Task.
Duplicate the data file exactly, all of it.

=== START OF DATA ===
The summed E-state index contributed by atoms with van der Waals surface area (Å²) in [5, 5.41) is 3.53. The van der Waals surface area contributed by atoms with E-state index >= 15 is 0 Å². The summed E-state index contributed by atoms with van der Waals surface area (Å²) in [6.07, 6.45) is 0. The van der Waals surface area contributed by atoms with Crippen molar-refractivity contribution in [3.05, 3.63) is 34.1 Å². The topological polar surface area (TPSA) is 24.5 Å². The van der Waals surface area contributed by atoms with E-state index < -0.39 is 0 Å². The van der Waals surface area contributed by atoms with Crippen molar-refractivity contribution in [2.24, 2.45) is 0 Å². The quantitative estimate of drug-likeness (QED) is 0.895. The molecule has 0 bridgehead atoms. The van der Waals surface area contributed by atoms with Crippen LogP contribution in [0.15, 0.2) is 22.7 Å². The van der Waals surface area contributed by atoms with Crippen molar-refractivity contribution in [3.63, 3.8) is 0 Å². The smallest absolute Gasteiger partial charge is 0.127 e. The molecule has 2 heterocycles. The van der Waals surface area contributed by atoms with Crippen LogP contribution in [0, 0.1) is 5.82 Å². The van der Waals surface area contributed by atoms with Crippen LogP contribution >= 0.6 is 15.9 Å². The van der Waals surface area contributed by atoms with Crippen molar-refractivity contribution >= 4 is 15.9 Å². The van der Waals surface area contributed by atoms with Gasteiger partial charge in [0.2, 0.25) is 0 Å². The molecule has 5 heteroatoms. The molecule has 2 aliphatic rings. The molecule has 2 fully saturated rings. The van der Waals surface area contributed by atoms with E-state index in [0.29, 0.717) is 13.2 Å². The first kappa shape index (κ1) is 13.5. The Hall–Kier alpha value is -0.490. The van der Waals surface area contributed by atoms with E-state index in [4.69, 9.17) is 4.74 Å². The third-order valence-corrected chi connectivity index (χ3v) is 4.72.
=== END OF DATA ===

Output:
The summed E-state index contributed by atoms with van der Waals surface area (Å²) in [5, 5.41) is 3.53. The van der Waals surface area contributed by atoms with E-state index >= 15 is 0 Å². The summed E-state index contributed by atoms with van der Waals surface area (Å²) in [6.07, 6.45) is 0. The van der Waals surface area contributed by atoms with Crippen molar-refractivity contribution in [3.05, 3.63) is 34.1 Å². The topological polar surface area (TPSA) is 24.5 Å². The van der Waals surface area contributed by atoms with E-state index < -0.39 is 0 Å². The van der Waals surface area contributed by atoms with Crippen molar-refractivity contribution in [2.24, 2.45) is 0 Å². The quantitative estimate of drug-likeness (QED) is 0.895. The molecule has 0 bridgehead atoms. The van der Waals surface area contributed by atoms with Crippen LogP contribution in [0.15, 0.2) is 22.7 Å². The van der Waals surface area contributed by atoms with Crippen molar-refractivity contribution in [3.63, 3.8) is 0 Å². The smallest absolute Gasteiger partial charge is 0.127 e. The molecule has 2 heterocycles. The van der Waals surface area contributed by atoms with Crippen LogP contribution in [0, 0.1) is 5.82 Å². The van der Waals surface area contributed by atoms with Crippen LogP contribution >= 0.6 is 15.9 Å². The van der Waals surface area contributed by atoms with Crippen molar-refractivity contribution >= 4 is 15.9 Å². The van der Waals surface area contributed by atoms with Gasteiger partial charge in [0.2, 0.25) is 0 Å². The molecule has 5 heteroatoms. The molecule has 2 aliphatic rings. The molecule has 2 fully saturated rings. The van der Waals surface area contributed by atoms with E-state index in [0.29, 0.717) is 13.2 Å². The first kappa shape index (κ1) is 13.5. The Hall–Kier alpha value is -0.490. The van der Waals surface area contributed by atoms with E-state index in [4.69, 9.17) is 4.74 Å². The third-order valence-corrected chi connectivity index (χ3v) is 4.72.